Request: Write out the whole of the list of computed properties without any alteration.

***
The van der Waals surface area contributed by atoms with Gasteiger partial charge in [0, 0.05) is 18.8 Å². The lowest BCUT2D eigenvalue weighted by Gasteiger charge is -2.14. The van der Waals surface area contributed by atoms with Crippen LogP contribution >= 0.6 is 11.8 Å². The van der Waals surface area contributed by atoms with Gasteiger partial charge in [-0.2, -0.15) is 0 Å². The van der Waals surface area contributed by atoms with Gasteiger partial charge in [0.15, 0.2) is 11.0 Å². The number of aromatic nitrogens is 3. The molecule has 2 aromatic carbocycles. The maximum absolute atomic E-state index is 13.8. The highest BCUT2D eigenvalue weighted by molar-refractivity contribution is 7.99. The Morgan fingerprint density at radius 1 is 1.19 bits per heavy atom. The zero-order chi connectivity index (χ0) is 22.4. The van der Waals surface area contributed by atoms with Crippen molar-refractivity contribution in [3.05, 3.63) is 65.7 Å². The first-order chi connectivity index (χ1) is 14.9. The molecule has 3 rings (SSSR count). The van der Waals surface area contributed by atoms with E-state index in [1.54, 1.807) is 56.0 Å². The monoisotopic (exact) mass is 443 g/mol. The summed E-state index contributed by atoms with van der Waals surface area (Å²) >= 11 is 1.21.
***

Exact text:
The van der Waals surface area contributed by atoms with Gasteiger partial charge in [0, 0.05) is 18.8 Å². The lowest BCUT2D eigenvalue weighted by Gasteiger charge is -2.14. The van der Waals surface area contributed by atoms with Crippen LogP contribution >= 0.6 is 11.8 Å². The van der Waals surface area contributed by atoms with Gasteiger partial charge in [-0.2, -0.15) is 0 Å². The van der Waals surface area contributed by atoms with Gasteiger partial charge in [0.15, 0.2) is 11.0 Å². The number of aromatic nitrogens is 3. The molecule has 2 aromatic carbocycles. The maximum absolute atomic E-state index is 13.8. The highest BCUT2D eigenvalue weighted by molar-refractivity contribution is 7.99. The Morgan fingerprint density at radius 1 is 1.19 bits per heavy atom. The zero-order chi connectivity index (χ0) is 22.4. The van der Waals surface area contributed by atoms with Crippen molar-refractivity contribution in [3.05, 3.63) is 65.7 Å². The first-order chi connectivity index (χ1) is 14.9. The molecule has 3 rings (SSSR count). The van der Waals surface area contributed by atoms with E-state index in [1.54, 1.807) is 56.0 Å². The monoisotopic (exact) mass is 443 g/mol. The summed E-state index contributed by atoms with van der Waals surface area (Å²) >= 11 is 1.21.